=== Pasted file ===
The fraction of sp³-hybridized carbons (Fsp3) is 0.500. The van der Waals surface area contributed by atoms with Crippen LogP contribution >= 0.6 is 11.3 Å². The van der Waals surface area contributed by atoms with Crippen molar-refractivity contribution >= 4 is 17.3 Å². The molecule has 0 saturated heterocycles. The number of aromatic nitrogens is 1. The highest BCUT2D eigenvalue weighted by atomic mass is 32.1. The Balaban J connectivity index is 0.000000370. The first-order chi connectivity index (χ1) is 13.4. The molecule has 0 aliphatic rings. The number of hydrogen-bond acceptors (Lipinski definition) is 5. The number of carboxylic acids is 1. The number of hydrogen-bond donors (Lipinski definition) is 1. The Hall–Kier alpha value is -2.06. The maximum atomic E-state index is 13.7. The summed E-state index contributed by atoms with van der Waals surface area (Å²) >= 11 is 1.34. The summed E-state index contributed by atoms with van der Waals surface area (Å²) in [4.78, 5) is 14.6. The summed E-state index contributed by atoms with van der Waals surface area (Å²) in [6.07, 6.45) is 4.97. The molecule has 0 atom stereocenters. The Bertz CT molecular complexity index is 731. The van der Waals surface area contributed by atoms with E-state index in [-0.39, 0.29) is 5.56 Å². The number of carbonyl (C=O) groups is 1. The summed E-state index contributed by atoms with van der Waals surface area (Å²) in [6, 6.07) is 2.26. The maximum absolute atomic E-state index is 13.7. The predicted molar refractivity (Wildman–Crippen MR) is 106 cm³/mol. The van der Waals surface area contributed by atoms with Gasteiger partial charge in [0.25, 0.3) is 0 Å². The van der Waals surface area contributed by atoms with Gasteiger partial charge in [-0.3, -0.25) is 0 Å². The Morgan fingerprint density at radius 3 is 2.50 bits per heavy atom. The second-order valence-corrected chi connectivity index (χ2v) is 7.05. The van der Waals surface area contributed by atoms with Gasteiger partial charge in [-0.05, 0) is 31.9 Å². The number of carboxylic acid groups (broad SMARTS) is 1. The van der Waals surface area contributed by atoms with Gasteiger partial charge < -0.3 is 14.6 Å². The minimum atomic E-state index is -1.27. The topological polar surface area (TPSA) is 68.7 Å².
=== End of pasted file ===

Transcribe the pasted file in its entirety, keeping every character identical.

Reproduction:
The fraction of sp³-hybridized carbons (Fsp3) is 0.500. The van der Waals surface area contributed by atoms with Crippen LogP contribution >= 0.6 is 11.3 Å². The van der Waals surface area contributed by atoms with Crippen molar-refractivity contribution >= 4 is 17.3 Å². The molecule has 0 saturated heterocycles. The number of aromatic nitrogens is 1. The highest BCUT2D eigenvalue weighted by atomic mass is 32.1. The Balaban J connectivity index is 0.000000370. The first-order chi connectivity index (χ1) is 13.4. The molecule has 0 aliphatic rings. The number of hydrogen-bond acceptors (Lipinski definition) is 5. The number of carboxylic acids is 1. The number of hydrogen-bond donors (Lipinski definition) is 1. The Hall–Kier alpha value is -2.06. The maximum atomic E-state index is 13.7. The summed E-state index contributed by atoms with van der Waals surface area (Å²) >= 11 is 1.34. The summed E-state index contributed by atoms with van der Waals surface area (Å²) in [4.78, 5) is 14.6. The summed E-state index contributed by atoms with van der Waals surface area (Å²) in [6.07, 6.45) is 4.97. The molecule has 0 atom stereocenters. The Bertz CT molecular complexity index is 731. The van der Waals surface area contributed by atoms with E-state index in [-0.39, 0.29) is 5.56 Å². The number of carbonyl (C=O) groups is 1. The summed E-state index contributed by atoms with van der Waals surface area (Å²) in [6, 6.07) is 2.26. The maximum absolute atomic E-state index is 13.7. The predicted molar refractivity (Wildman–Crippen MR) is 106 cm³/mol. The van der Waals surface area contributed by atoms with Gasteiger partial charge in [0.25, 0.3) is 0 Å². The van der Waals surface area contributed by atoms with Gasteiger partial charge in [-0.3, -0.25) is 0 Å². The Morgan fingerprint density at radius 3 is 2.50 bits per heavy atom. The second-order valence-corrected chi connectivity index (χ2v) is 7.05. The van der Waals surface area contributed by atoms with Gasteiger partial charge in [-0.05, 0) is 31.9 Å². The number of carboxylic acid groups (broad SMARTS) is 1. The van der Waals surface area contributed by atoms with Gasteiger partial charge < -0.3 is 14.6 Å². The minimum atomic E-state index is -1.27. The topological polar surface area (TPSA) is 68.7 Å².